Wednesday, February 24, 2021

A hardware design for variable output frequency using an n-bit counter

The DE1-SoC from Terasic is an excellent board for hardware design and prototyping. The following VHDL process is from a hardware design created for the Terasic DE1-SoC FPGA. The ten switches and four buttons on the FPGA are used as an n-bit counter with an adjustable multiplier to increase the output frequency of one or more output pins at a 50% duty cycle.

As the switches are moved or the buttons are pressed, the seven-segment display is updated to reflect the numeric output frequency, and the output pin(s) are driven at the desired frequency. The onboard clock runs at 50MHz, and the signal on the output pins is set on the rising edge of the clock input signal (positive edge-triggered). At 50MHz, the output pins can be toggled at a maximum rate of 50 million cycles per second or 25 million rising edges of the clock per second. An LED attached to one of the output pins would blink 25 million times per second, not recognizable to the human eye. The persistence of vision, which is the time the human eye retains an image after it disappears from view, is approximately 1/16th of a second. Therefore, an LED blinking at 25 million times per second would appear as a continuous light to the human eye.

scaler <= compute_prescaler((to_integer(unsigned( SW )))*scaler_mlt);
gpiopulse_process : process(CLOCK_50, KEY(0))
if (KEY(0) = '0') then -- async reset
count <= 0;
elsif rising_edge(CLOCK_50) then
if (count = scaler - 1) then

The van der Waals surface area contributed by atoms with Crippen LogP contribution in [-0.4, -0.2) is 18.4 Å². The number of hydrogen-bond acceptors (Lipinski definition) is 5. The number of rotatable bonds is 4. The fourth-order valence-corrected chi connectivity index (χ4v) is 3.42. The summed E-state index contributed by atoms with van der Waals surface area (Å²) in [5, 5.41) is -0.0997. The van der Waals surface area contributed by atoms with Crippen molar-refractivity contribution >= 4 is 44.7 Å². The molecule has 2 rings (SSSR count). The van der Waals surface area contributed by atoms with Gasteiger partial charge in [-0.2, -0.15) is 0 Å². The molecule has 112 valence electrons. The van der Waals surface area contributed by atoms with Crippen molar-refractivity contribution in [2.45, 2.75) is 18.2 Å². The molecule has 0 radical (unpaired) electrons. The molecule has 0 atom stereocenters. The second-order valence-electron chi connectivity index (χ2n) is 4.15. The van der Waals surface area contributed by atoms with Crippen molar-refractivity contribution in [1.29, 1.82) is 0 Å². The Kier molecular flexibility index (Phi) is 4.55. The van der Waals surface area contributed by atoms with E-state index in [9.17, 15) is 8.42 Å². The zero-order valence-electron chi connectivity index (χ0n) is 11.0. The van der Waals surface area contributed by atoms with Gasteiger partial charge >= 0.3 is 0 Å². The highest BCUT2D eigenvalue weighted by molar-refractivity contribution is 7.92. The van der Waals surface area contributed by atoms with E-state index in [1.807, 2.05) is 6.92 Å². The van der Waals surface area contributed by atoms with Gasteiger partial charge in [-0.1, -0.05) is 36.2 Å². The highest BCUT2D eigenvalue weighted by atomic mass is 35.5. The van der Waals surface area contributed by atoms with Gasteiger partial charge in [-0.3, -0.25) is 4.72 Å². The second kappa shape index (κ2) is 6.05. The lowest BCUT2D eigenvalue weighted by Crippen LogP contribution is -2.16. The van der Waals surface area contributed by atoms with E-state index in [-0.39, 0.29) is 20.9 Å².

state <= not state;
count <= 0;
elsif (count = clk50divider) then -- auto reset
count <= 0;
count <= count + 1;
end if;
end if;
end process gpiopulse_process;
The scaler signal is calculated using the compute_prescaler function, which takes the value of a switch (SW) as an input, multiplies it with a multiplier (scaler_mlt), and then converts it to an integer using to_integer. This scaler signal is used to control the frequency of the pulse signal generated on the output pin.

The gpiopulse_process process is triggered by a rising edge of the CLOCK_50 signal and a push-button (KEY(0)) press. It includes an asynchronous reset when KEY(0) is pressed.

The count signal is incremented on each rising edge of the CLOCK_50 signal until it reaches the value of scaler - 1. When this happens, the state signal is inverted and count is reset to 0. If count reaches the value of clk50divider, it is also reset to 0.

Overall, this code generates a pulse signal with a frequency controlled by the value of a switch and a multiplier, which is generated on a specific output pin of the FPGA board. The pulse signal is toggled between two states at a frequency determined by the scaler signal.

It is important to note that concurrent statements within an architecture are executed concurrently, meaning that they are evaluated concurrently and in no particular order. However, the sequential statements within a process are executed sequentially, meaning that they are evaluated in order, one at a time. Processes themselves are executed concurrently with other processes, and each process has its own execution context.